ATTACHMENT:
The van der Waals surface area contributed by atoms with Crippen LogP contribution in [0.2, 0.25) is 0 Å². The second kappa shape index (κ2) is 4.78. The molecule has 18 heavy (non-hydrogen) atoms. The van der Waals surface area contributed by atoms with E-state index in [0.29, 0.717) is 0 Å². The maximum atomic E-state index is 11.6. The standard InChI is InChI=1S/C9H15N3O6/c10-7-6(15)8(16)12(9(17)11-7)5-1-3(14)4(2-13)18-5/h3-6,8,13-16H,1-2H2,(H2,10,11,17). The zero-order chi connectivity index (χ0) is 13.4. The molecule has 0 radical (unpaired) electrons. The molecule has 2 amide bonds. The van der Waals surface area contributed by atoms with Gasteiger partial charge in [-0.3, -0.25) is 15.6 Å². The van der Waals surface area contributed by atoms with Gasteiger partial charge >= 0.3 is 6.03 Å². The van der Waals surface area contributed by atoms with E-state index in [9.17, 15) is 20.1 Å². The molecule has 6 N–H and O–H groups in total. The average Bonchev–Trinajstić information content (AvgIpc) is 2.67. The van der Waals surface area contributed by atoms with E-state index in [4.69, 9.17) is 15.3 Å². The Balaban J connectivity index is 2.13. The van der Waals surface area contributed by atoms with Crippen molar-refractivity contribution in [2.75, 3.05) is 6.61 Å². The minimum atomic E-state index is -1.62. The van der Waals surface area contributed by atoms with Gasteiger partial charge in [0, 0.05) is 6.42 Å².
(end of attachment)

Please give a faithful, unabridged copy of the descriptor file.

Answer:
The van der Waals surface area contributed by atoms with Crippen LogP contribution in [0.2, 0.25) is 0 Å². The second kappa shape index (κ2) is 4.78. The molecule has 18 heavy (non-hydrogen) atoms. The van der Waals surface area contributed by atoms with E-state index in [0.29, 0.717) is 0 Å². The maximum atomic E-state index is 11.6. The standard InChI is InChI=1S/C9H15N3O6/c10-7-6(15)8(16)12(9(17)11-7)5-1-3(14)4(2-13)18-5/h3-6,8,13-16H,1-2H2,(H2,10,11,17). The zero-order chi connectivity index (χ0) is 13.4. The molecule has 0 radical (unpaired) electrons. The molecule has 2 amide bonds. The van der Waals surface area contributed by atoms with Gasteiger partial charge in [-0.3, -0.25) is 15.6 Å². The van der Waals surface area contributed by atoms with Gasteiger partial charge >= 0.3 is 6.03 Å². The van der Waals surface area contributed by atoms with E-state index in [9.17, 15) is 20.1 Å². The molecule has 6 N–H and O–H groups in total. The average Bonchev–Trinajstić information content (AvgIpc) is 2.67. The van der Waals surface area contributed by atoms with E-state index in [4.69, 9.17) is 15.3 Å². The Balaban J connectivity index is 2.13. The van der Waals surface area contributed by atoms with Crippen molar-refractivity contribution in [2.75, 3.05) is 6.61 Å². The minimum atomic E-state index is -1.62. The van der Waals surface area contributed by atoms with Gasteiger partial charge in [0, 0.05) is 6.42 Å².